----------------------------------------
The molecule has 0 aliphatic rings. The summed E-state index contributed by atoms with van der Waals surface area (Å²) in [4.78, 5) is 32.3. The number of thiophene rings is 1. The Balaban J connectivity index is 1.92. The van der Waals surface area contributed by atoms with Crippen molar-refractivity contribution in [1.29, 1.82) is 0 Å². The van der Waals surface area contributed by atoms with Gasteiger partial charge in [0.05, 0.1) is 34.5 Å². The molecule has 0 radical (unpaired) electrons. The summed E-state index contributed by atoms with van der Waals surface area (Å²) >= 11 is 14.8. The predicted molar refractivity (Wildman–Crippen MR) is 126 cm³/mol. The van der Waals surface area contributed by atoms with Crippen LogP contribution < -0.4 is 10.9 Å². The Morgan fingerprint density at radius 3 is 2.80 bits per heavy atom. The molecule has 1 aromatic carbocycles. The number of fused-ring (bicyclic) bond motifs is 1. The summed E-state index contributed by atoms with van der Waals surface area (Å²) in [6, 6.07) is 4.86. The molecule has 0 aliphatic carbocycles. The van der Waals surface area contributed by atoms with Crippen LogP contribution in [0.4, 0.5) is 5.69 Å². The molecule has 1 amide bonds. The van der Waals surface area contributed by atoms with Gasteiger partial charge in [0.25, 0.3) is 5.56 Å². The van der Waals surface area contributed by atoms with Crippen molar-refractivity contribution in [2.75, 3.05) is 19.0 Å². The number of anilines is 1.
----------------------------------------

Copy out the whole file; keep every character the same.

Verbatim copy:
The molecule has 0 aliphatic rings. The summed E-state index contributed by atoms with van der Waals surface area (Å²) in [4.78, 5) is 32.3. The number of thiophene rings is 1. The Balaban J connectivity index is 1.92. The van der Waals surface area contributed by atoms with Crippen molar-refractivity contribution in [1.29, 1.82) is 0 Å². The van der Waals surface area contributed by atoms with Gasteiger partial charge in [0.05, 0.1) is 34.5 Å². The molecule has 0 radical (unpaired) electrons. The summed E-state index contributed by atoms with van der Waals surface area (Å²) >= 11 is 14.8. The predicted molar refractivity (Wildman–Crippen MR) is 126 cm³/mol. The van der Waals surface area contributed by atoms with Crippen LogP contribution < -0.4 is 10.9 Å². The Morgan fingerprint density at radius 3 is 2.80 bits per heavy atom. The molecule has 1 aromatic carbocycles. The number of fused-ring (bicyclic) bond motifs is 1. The summed E-state index contributed by atoms with van der Waals surface area (Å²) in [6, 6.07) is 4.86. The molecule has 0 aliphatic carbocycles. The van der Waals surface area contributed by atoms with Crippen LogP contribution in [0.4, 0.5) is 5.69 Å². The molecule has 1 amide bonds. The van der Waals surface area contributed by atoms with Gasteiger partial charge in [0.25, 0.3) is 5.56 Å². The van der Waals surface area contributed by atoms with Crippen molar-refractivity contribution in [2.75, 3.05) is 19.0 Å². The number of anilines is 1.